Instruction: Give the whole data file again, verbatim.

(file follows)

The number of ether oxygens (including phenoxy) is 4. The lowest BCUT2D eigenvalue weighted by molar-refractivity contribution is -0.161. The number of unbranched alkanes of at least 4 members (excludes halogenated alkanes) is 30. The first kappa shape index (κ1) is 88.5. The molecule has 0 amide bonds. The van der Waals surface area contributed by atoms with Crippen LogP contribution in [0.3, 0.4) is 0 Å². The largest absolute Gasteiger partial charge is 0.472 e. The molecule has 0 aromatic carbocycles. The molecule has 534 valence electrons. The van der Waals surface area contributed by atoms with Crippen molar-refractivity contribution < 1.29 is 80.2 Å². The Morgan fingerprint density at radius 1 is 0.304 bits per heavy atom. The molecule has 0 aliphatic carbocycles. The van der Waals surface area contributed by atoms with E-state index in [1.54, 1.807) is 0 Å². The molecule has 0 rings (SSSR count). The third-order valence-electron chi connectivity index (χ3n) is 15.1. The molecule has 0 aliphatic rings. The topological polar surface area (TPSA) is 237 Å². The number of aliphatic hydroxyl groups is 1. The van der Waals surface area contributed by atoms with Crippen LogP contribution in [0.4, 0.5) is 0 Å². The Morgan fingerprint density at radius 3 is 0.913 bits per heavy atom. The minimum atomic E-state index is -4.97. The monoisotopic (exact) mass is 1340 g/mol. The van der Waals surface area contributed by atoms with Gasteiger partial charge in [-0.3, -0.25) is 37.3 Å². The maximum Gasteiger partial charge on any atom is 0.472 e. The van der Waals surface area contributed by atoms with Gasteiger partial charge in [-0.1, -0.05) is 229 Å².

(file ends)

The number of ether oxygens (including phenoxy) is 4. The lowest BCUT2D eigenvalue weighted by molar-refractivity contribution is -0.161. The number of unbranched alkanes of at least 4 members (excludes halogenated alkanes) is 30. The first kappa shape index (κ1) is 88.5. The molecule has 0 amide bonds. The van der Waals surface area contributed by atoms with Crippen LogP contribution in [0.3, 0.4) is 0 Å². The largest absolute Gasteiger partial charge is 0.472 e. The molecule has 0 aromatic carbocycles. The molecule has 534 valence electrons. The van der Waals surface area contributed by atoms with Crippen molar-refractivity contribution < 1.29 is 80.2 Å². The Morgan fingerprint density at radius 1 is 0.304 bits per heavy atom. The molecule has 0 aliphatic carbocycles. The van der Waals surface area contributed by atoms with E-state index in [1.54, 1.807) is 0 Å². The molecule has 0 rings (SSSR count). The third-order valence-electron chi connectivity index (χ3n) is 15.1. The molecule has 0 aliphatic rings. The topological polar surface area (TPSA) is 237 Å². The number of aliphatic hydroxyl groups is 1. The van der Waals surface area contributed by atoms with Crippen LogP contribution in [0.4, 0.5) is 0 Å². The Morgan fingerprint density at radius 3 is 0.913 bits per heavy atom. The minimum atomic E-state index is -4.97. The monoisotopic (exact) mass is 1340 g/mol. The van der Waals surface area contributed by atoms with Gasteiger partial charge in [-0.3, -0.25) is 37.3 Å². The maximum Gasteiger partial charge on any atom is 0.472 e. The van der Waals surface area contributed by atoms with Gasteiger partial charge in [-0.1, -0.05) is 229 Å².